The truth may be hard to swallow, but charts and plots can make it easier. There’s something about a colorful pie chart or data points mapped out neatly on a line graph that makes things seem that much more plausible. It’s easier to digest numbers in pie chart form—incidentally (or perhaps not so incidentally) the Toggl time tracker has a Reports feature where you can see your hours worked visualized as a multicolored donut chart.
And generally, it’s reasonable to assume that people like infographics. “Infographics about work” certainly has a much more appealing ring than “the latest academic research about work,” or “white papers about work.” It’s like picture books for adults.
The seductive and persuasive quality of infographics is not news. There’s even a book on it, albeit one that examines this influence critically: Yes, infographics are powerful, but this power can be used for good or for bad. Responsible deployment of infographics is all the more important when the infographics are about work, where there is a lot to disagree about, and a lot of people to disagree with.
In this particular instance, however, War and Peas harnesses the power of infographics for good to present some indisputably true facts about work for Toggl.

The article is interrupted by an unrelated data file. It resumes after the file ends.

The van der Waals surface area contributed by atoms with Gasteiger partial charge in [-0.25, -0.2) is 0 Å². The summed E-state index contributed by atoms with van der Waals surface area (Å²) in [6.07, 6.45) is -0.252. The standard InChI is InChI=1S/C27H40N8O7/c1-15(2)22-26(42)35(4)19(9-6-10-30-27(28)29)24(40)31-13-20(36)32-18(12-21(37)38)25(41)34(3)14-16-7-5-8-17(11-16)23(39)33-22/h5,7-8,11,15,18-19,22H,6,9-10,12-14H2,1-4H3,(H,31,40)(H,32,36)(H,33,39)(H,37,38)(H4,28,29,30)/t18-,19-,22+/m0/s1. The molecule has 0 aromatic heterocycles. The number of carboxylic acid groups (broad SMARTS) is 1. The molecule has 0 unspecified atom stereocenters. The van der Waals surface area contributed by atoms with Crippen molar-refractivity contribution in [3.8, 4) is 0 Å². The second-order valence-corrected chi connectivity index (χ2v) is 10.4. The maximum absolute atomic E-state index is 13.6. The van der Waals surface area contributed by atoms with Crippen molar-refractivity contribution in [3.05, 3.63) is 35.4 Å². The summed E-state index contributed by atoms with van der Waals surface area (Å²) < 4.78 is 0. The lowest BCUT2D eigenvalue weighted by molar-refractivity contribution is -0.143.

These infographics about work present such important observations as the fact that right now, you’re both (likely) supposed to be working and also looking at a Venn diagram, or that every employee ever has considered stealing toilet paper at one point or another. Another charts the trajectory of stress over time, noting correctly that a single breadcrumb is far more stressful than an angry client.
Some of the infographics about work present solid workplace-related advice through compelling visuals, such as the one that helpfully shows how Keyboard Cat for 10 hours on repeat is more than twice as effective for relaxation as ASMR.
If you’re wondering at this point whether maybe you don’t disagree with some or most of the above infographics, that’s all right too. Infographics can package information in convincing ways, but their reach doesn’t extend that far. A key part of enjoying and consuming infographics about work or otherwise includes occasionally doubting them. For example, is it really not okay to say “You look like a snacc!” to someone at work? Well, in this instance, it’s probably fair to say that our infographic is unquestionably right. But asking those questions is the beginning of infographic literacy.
Read more: The Toggl Guide to Working from Home